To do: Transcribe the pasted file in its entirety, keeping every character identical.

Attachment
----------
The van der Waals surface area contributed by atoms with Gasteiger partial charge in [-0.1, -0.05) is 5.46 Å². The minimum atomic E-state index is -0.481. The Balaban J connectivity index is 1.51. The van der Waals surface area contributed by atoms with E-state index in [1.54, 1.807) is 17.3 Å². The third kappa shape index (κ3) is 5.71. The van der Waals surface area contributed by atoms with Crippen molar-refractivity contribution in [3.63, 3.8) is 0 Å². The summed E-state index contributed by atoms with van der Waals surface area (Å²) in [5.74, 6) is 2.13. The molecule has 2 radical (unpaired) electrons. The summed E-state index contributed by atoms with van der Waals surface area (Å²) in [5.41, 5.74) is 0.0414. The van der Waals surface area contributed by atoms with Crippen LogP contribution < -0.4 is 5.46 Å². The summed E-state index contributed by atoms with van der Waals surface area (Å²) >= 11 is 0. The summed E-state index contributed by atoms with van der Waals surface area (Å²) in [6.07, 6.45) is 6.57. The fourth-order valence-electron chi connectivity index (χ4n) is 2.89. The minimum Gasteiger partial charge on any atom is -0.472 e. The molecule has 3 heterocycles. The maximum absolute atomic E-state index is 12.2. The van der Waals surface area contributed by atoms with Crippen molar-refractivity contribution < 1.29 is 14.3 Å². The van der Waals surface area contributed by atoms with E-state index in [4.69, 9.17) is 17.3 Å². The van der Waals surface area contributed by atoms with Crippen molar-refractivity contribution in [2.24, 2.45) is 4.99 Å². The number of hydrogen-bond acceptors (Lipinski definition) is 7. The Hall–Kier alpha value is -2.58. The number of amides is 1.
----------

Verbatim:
The van der Waals surface area contributed by atoms with Gasteiger partial charge in [-0.1, -0.05) is 5.46 Å². The minimum atomic E-state index is -0.481. The Balaban J connectivity index is 1.51. The van der Waals surface area contributed by atoms with E-state index in [1.54, 1.807) is 17.3 Å². The third kappa shape index (κ3) is 5.71. The van der Waals surface area contributed by atoms with Crippen molar-refractivity contribution in [3.63, 3.8) is 0 Å². The summed E-state index contributed by atoms with van der Waals surface area (Å²) in [5.74, 6) is 2.13. The molecule has 2 radical (unpaired) electrons. The summed E-state index contributed by atoms with van der Waals surface area (Å²) in [5.41, 5.74) is 0.0414. The van der Waals surface area contributed by atoms with Crippen LogP contribution < -0.4 is 5.46 Å². The summed E-state index contributed by atoms with van der Waals surface area (Å²) >= 11 is 0. The summed E-state index contributed by atoms with van der Waals surface area (Å²) in [6.07, 6.45) is 6.57. The fourth-order valence-electron chi connectivity index (χ4n) is 2.89. The minimum Gasteiger partial charge on any atom is -0.472 e. The molecule has 3 heterocycles. The maximum absolute atomic E-state index is 12.2. The van der Waals surface area contributed by atoms with Crippen molar-refractivity contribution < 1.29 is 14.3 Å². The van der Waals surface area contributed by atoms with E-state index in [4.69, 9.17) is 17.3 Å². The van der Waals surface area contributed by atoms with Crippen molar-refractivity contribution in [2.24, 2.45) is 4.99 Å². The number of hydrogen-bond acceptors (Lipinski definition) is 7. The Hall–Kier alpha value is -2.58. The number of amides is 1.